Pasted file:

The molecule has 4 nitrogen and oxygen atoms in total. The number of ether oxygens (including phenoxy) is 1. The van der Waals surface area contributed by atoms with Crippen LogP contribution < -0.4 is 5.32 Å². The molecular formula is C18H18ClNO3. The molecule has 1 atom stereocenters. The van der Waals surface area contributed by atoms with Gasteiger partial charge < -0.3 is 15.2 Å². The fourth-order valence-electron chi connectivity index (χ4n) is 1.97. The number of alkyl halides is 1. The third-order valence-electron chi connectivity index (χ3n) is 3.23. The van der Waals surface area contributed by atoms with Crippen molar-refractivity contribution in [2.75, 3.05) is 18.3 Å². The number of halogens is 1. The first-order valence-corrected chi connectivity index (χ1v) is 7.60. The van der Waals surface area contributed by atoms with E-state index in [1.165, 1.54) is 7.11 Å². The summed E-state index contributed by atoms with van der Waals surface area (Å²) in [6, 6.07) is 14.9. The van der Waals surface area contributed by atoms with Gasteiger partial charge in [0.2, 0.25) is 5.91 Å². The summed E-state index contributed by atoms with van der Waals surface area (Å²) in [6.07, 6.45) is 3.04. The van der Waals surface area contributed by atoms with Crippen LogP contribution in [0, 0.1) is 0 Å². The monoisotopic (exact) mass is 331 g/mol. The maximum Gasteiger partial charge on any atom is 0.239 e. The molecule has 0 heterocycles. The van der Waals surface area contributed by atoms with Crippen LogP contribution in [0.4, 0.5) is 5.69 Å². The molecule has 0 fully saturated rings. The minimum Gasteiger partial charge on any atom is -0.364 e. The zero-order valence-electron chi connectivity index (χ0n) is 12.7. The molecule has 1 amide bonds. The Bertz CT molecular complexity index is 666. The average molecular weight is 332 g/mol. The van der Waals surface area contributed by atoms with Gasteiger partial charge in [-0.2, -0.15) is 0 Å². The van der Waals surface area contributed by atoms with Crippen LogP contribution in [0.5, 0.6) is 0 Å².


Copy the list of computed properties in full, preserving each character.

The molecule has 4 nitrogen and oxygen atoms in total. The number of ether oxygens (including phenoxy) is 1. The van der Waals surface area contributed by atoms with Crippen LogP contribution < -0.4 is 5.32 Å². The molecular formula is C18H18ClNO3. The molecule has 1 atom stereocenters. The van der Waals surface area contributed by atoms with Gasteiger partial charge < -0.3 is 15.2 Å². The fourth-order valence-electron chi connectivity index (χ4n) is 1.97. The number of alkyl halides is 1. The third-order valence-electron chi connectivity index (χ3n) is 3.23. The van der Waals surface area contributed by atoms with Crippen molar-refractivity contribution in [2.75, 3.05) is 18.3 Å². The number of halogens is 1. The first-order valence-corrected chi connectivity index (χ1v) is 7.60. The van der Waals surface area contributed by atoms with E-state index in [1.165, 1.54) is 7.11 Å². The summed E-state index contributed by atoms with van der Waals surface area (Å²) in [6, 6.07) is 14.9. The van der Waals surface area contributed by atoms with Gasteiger partial charge in [0.2, 0.25) is 5.91 Å². The summed E-state index contributed by atoms with van der Waals surface area (Å²) in [6.07, 6.45) is 3.04. The van der Waals surface area contributed by atoms with Crippen LogP contribution in [0, 0.1) is 0 Å². The monoisotopic (exact) mass is 331 g/mol. The maximum Gasteiger partial charge on any atom is 0.239 e. The molecule has 0 heterocycles. The van der Waals surface area contributed by atoms with Crippen LogP contribution in [0.4, 0.5) is 5.69 Å². The molecule has 0 fully saturated rings. The minimum Gasteiger partial charge on any atom is -0.364 e. The zero-order valence-electron chi connectivity index (χ0n) is 12.7. The molecule has 1 amide bonds. The Bertz CT molecular complexity index is 666. The average molecular weight is 332 g/mol. The van der Waals surface area contributed by atoms with Gasteiger partial charge in [-0.2, -0.15) is 0 Å². The van der Waals surface area contributed by atoms with Crippen LogP contribution in [0.5, 0.6) is 0 Å².